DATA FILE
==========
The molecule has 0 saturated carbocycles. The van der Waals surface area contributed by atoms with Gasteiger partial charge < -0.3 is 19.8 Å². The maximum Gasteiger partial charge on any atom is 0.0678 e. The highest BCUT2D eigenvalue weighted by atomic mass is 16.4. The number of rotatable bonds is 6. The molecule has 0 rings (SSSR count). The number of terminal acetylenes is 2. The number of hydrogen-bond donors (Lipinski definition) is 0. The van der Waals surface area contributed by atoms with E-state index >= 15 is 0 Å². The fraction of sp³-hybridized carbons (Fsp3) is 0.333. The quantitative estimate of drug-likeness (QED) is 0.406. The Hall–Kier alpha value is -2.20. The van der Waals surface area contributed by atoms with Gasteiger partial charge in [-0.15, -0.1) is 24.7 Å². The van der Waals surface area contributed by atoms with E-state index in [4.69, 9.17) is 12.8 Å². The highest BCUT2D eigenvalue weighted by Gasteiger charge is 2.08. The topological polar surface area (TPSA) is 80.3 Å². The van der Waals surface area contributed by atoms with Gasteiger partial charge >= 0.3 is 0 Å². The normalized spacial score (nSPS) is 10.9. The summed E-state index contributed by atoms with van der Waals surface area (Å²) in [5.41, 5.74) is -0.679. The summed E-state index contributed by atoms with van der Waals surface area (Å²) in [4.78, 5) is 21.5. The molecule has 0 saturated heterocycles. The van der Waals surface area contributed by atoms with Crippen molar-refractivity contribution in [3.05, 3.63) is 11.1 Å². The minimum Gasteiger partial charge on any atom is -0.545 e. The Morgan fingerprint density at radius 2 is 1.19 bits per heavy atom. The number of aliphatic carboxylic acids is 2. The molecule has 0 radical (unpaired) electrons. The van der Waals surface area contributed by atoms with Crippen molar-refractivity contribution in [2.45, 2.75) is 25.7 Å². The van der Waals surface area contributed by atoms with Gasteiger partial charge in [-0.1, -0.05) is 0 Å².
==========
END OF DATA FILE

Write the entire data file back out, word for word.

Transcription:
The molecule has 0 saturated carbocycles. The van der Waals surface area contributed by atoms with Gasteiger partial charge < -0.3 is 19.8 Å². The maximum Gasteiger partial charge on any atom is 0.0678 e. The highest BCUT2D eigenvalue weighted by atomic mass is 16.4. The number of rotatable bonds is 6. The molecule has 0 rings (SSSR count). The number of terminal acetylenes is 2. The number of hydrogen-bond donors (Lipinski definition) is 0. The van der Waals surface area contributed by atoms with E-state index >= 15 is 0 Å². The fraction of sp³-hybridized carbons (Fsp3) is 0.333. The quantitative estimate of drug-likeness (QED) is 0.406. The Hall–Kier alpha value is -2.20. The van der Waals surface area contributed by atoms with Gasteiger partial charge in [-0.15, -0.1) is 24.7 Å². The van der Waals surface area contributed by atoms with E-state index in [4.69, 9.17) is 12.8 Å². The highest BCUT2D eigenvalue weighted by Gasteiger charge is 2.08. The topological polar surface area (TPSA) is 80.3 Å². The van der Waals surface area contributed by atoms with Gasteiger partial charge >= 0.3 is 0 Å². The normalized spacial score (nSPS) is 10.9. The summed E-state index contributed by atoms with van der Waals surface area (Å²) in [5.41, 5.74) is -0.679. The summed E-state index contributed by atoms with van der Waals surface area (Å²) in [4.78, 5) is 21.5. The molecule has 0 saturated heterocycles. The van der Waals surface area contributed by atoms with Crippen molar-refractivity contribution in [3.05, 3.63) is 11.1 Å². The minimum Gasteiger partial charge on any atom is -0.545 e. The Morgan fingerprint density at radius 2 is 1.19 bits per heavy atom. The number of aliphatic carboxylic acids is 2. The molecule has 0 radical (unpaired) electrons. The van der Waals surface area contributed by atoms with Crippen molar-refractivity contribution in [2.45, 2.75) is 25.7 Å². The van der Waals surface area contributed by atoms with Gasteiger partial charge in [-0.1, -0.05) is 0 Å².